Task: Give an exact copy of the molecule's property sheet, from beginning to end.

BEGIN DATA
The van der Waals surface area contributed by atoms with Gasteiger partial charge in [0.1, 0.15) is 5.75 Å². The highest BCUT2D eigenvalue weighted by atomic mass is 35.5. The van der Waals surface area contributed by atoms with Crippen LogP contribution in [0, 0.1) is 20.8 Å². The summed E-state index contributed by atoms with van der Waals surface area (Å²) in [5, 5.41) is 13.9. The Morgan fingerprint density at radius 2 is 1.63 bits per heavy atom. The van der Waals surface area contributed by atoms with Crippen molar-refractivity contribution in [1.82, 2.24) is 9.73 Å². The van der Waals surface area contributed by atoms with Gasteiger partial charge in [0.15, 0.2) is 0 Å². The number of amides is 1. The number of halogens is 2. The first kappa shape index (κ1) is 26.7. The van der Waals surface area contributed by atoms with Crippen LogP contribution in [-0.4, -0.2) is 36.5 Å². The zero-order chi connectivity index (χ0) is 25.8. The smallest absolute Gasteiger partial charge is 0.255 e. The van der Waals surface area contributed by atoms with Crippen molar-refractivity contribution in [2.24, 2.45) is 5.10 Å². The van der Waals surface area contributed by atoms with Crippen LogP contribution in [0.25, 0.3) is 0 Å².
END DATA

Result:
The van der Waals surface area contributed by atoms with Gasteiger partial charge in [0.1, 0.15) is 5.75 Å². The highest BCUT2D eigenvalue weighted by atomic mass is 35.5. The van der Waals surface area contributed by atoms with Crippen LogP contribution in [0, 0.1) is 20.8 Å². The summed E-state index contributed by atoms with van der Waals surface area (Å²) in [5, 5.41) is 13.9. The Morgan fingerprint density at radius 2 is 1.63 bits per heavy atom. The van der Waals surface area contributed by atoms with Crippen molar-refractivity contribution in [1.82, 2.24) is 9.73 Å². The van der Waals surface area contributed by atoms with Gasteiger partial charge in [0.15, 0.2) is 0 Å². The number of amides is 1. The number of halogens is 2. The first kappa shape index (κ1) is 26.7. The van der Waals surface area contributed by atoms with Crippen LogP contribution in [-0.4, -0.2) is 36.5 Å². The zero-order chi connectivity index (χ0) is 25.8. The smallest absolute Gasteiger partial charge is 0.255 e. The van der Waals surface area contributed by atoms with Crippen molar-refractivity contribution in [2.24, 2.45) is 5.10 Å². The van der Waals surface area contributed by atoms with Crippen LogP contribution in [0.25, 0.3) is 0 Å².